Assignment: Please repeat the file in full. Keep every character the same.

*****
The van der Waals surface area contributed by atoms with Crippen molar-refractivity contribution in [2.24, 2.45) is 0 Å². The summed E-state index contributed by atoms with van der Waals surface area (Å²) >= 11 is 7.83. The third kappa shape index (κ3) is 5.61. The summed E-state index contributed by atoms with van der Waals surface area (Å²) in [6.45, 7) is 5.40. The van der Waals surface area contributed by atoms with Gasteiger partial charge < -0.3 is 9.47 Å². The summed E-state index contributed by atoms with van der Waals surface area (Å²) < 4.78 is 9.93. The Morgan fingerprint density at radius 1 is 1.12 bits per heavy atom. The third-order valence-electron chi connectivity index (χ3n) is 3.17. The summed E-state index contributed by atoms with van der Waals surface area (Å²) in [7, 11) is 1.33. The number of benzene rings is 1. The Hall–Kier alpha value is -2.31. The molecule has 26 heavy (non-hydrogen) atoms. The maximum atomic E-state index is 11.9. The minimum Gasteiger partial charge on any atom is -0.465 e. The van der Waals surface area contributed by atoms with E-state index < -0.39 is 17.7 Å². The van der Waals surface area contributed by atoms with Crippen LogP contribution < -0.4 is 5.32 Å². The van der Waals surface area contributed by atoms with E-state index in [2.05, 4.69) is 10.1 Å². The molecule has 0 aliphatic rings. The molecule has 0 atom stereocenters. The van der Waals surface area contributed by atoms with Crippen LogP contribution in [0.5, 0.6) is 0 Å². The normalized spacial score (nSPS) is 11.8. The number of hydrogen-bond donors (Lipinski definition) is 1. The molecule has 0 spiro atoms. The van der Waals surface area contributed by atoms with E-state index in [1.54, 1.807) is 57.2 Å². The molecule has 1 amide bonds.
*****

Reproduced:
The van der Waals surface area contributed by atoms with Crippen molar-refractivity contribution in [2.24, 2.45) is 0 Å². The summed E-state index contributed by atoms with van der Waals surface area (Å²) >= 11 is 7.83. The third kappa shape index (κ3) is 5.61. The summed E-state index contributed by atoms with van der Waals surface area (Å²) in [6.45, 7) is 5.40. The van der Waals surface area contributed by atoms with Gasteiger partial charge < -0.3 is 9.47 Å². The summed E-state index contributed by atoms with van der Waals surface area (Å²) < 4.78 is 9.93. The Morgan fingerprint density at radius 1 is 1.12 bits per heavy atom. The third-order valence-electron chi connectivity index (χ3n) is 3.17. The summed E-state index contributed by atoms with van der Waals surface area (Å²) in [7, 11) is 1.33. The number of benzene rings is 1. The Hall–Kier alpha value is -2.31. The molecule has 26 heavy (non-hydrogen) atoms. The maximum atomic E-state index is 11.9. The minimum Gasteiger partial charge on any atom is -0.465 e. The van der Waals surface area contributed by atoms with E-state index < -0.39 is 17.7 Å². The van der Waals surface area contributed by atoms with Crippen LogP contribution < -0.4 is 5.32 Å². The van der Waals surface area contributed by atoms with E-state index in [2.05, 4.69) is 10.1 Å². The molecule has 0 aliphatic rings. The molecule has 0 atom stereocenters. The van der Waals surface area contributed by atoms with Crippen LogP contribution in [0.5, 0.6) is 0 Å². The normalized spacial score (nSPS) is 11.8. The number of hydrogen-bond donors (Lipinski definition) is 1. The molecule has 0 spiro atoms. The van der Waals surface area contributed by atoms with E-state index in [1.54, 1.807) is 57.2 Å². The molecule has 1 amide bonds.